National Geographic : 2010 Apr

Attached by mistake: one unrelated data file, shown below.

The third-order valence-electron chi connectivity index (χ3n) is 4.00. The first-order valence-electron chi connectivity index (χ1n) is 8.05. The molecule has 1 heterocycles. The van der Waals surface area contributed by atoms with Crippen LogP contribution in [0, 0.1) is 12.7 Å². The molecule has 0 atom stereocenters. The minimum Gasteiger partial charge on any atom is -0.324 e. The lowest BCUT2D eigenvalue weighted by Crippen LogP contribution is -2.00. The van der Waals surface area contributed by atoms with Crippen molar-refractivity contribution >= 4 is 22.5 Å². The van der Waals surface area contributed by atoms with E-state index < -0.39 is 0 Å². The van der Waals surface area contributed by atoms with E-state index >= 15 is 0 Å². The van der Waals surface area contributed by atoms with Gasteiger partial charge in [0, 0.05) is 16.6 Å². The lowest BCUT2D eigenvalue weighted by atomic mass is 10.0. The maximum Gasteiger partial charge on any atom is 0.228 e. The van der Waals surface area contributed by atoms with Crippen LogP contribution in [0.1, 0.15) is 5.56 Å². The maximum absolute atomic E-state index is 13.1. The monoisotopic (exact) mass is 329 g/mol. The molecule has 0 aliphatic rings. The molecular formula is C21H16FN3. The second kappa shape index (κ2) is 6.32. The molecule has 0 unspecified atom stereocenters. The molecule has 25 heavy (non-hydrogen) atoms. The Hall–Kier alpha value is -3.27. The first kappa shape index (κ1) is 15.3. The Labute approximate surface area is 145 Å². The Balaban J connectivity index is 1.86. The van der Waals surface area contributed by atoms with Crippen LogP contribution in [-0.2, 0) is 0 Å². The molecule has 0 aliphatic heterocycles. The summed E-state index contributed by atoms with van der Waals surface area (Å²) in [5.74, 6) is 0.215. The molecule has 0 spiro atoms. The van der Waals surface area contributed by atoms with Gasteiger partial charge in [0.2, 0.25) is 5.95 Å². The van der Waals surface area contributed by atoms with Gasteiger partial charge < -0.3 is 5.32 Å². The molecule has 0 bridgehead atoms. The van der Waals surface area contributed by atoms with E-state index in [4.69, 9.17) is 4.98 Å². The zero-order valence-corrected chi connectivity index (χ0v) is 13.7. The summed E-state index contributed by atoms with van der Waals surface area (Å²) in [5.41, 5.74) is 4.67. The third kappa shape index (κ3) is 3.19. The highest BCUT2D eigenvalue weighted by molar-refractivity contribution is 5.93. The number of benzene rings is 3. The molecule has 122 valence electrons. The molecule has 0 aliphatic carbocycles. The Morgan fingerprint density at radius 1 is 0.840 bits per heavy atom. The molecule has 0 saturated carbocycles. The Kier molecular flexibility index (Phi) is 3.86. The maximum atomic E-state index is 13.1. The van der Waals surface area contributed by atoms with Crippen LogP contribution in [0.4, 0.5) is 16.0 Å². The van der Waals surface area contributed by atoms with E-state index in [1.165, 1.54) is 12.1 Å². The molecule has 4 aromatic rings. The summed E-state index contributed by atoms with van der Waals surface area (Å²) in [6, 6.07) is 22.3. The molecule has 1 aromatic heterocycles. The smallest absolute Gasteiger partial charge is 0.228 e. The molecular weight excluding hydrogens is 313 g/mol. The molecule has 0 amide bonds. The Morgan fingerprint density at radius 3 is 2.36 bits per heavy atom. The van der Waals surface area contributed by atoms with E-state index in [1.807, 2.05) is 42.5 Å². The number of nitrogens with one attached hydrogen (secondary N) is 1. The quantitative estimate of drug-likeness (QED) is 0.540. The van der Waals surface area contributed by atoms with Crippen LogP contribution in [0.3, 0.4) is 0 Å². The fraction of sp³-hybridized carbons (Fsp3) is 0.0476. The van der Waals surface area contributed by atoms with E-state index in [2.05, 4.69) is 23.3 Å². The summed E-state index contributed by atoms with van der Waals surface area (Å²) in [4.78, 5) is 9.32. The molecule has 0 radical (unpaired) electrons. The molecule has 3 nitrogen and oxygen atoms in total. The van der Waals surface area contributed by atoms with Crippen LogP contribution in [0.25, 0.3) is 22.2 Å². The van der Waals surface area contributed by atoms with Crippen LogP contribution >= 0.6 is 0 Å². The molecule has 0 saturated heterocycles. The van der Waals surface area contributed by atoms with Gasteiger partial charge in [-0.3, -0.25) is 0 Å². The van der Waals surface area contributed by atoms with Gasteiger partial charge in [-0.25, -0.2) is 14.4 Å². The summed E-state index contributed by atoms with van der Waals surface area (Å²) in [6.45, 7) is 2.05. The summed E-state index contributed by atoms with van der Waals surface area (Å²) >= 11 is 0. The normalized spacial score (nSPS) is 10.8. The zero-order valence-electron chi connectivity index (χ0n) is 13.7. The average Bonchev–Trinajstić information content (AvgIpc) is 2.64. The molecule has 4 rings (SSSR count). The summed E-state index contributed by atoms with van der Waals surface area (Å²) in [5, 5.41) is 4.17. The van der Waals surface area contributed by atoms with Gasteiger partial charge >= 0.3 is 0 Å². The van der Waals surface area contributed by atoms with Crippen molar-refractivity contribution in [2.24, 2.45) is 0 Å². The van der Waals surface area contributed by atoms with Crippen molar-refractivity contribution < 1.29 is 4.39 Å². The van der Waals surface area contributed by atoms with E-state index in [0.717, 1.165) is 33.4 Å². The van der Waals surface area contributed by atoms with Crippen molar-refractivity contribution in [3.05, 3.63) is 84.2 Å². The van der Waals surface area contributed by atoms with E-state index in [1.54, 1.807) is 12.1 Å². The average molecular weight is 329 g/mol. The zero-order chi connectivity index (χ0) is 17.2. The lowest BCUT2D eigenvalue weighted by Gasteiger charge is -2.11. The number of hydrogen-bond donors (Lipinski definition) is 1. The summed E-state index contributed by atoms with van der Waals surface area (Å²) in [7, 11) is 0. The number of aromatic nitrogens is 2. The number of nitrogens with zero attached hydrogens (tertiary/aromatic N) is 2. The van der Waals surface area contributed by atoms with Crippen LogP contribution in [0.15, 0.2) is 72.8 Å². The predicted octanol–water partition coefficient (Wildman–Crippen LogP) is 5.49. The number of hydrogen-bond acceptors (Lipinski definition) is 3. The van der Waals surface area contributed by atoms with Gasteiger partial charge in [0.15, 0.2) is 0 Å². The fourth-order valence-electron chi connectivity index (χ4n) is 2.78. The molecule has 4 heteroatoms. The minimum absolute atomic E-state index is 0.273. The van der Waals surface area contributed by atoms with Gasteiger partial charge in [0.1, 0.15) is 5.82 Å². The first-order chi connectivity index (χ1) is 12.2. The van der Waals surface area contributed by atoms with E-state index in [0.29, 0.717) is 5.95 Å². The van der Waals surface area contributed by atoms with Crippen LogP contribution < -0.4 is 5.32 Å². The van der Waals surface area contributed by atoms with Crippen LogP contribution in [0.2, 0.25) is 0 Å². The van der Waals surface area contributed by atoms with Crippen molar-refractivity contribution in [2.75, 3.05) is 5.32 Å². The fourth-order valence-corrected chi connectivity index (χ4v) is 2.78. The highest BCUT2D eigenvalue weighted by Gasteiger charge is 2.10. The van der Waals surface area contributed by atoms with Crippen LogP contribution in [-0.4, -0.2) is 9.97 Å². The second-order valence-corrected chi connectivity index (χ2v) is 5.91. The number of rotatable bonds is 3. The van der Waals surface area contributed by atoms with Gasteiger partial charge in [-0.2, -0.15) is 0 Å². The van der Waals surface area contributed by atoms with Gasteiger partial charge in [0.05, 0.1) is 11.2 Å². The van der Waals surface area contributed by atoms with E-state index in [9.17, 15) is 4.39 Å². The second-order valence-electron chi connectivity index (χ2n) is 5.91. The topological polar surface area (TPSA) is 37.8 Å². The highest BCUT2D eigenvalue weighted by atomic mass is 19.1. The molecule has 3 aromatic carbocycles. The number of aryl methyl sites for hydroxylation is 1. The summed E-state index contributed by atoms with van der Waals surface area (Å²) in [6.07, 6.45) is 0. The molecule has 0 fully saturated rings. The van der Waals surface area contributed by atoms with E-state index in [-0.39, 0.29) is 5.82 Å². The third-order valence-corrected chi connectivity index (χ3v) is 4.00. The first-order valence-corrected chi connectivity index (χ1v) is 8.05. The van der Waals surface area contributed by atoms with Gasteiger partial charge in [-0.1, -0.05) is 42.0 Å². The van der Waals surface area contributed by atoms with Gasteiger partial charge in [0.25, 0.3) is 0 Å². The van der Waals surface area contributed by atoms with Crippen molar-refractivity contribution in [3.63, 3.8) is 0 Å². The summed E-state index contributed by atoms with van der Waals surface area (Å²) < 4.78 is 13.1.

EDITOR'S NOTE PHOTO: LYNN JOHNSON As a chemical compound, nothing could be simpler than water: two atoms of hydrogen joined to one of oxygen. From a human point of view, simplicity fades. Though water covers our world, more than 97 percent is salty. Two percent is fresh water locked in snow and ice, leaving less than one percent for us. This "precarious molecular edge on which we survive," as Barbara Kingsolver says in this month's special issue, will only grow more precarious. By 2025, 1.8 billion people will live where water is scarce. In the pages to come, we bring to life the drama behind that statistic. And this is only the start of a larger commitment, at the magazine and throughout the National Geographic Society, to explore the world of water. To that end, the Society recently named Sandra Postel its first National Geographic Freshwater Fellow. As a researcher, lecturer, and writer, Sandra has worked in the field of sound water management for 25 years. The initiative she heads will not only educate; it will "reshape how people and communities think about, use, and manage fresh water. It will provide the tools to enable individuals, corporations, and communities to become part of the solution," Sandra says. Through the National Geographic website we'll provide information, interactive tools, and success stories. We'll raise awareness through films, books, and presentations. Our goal is to lead a far-reaching effort to meet the challenges posed by this precious and finite resource. In Shakana, Ethiopia, Halike Berisha must fill her water jug from a contaminated reservoir.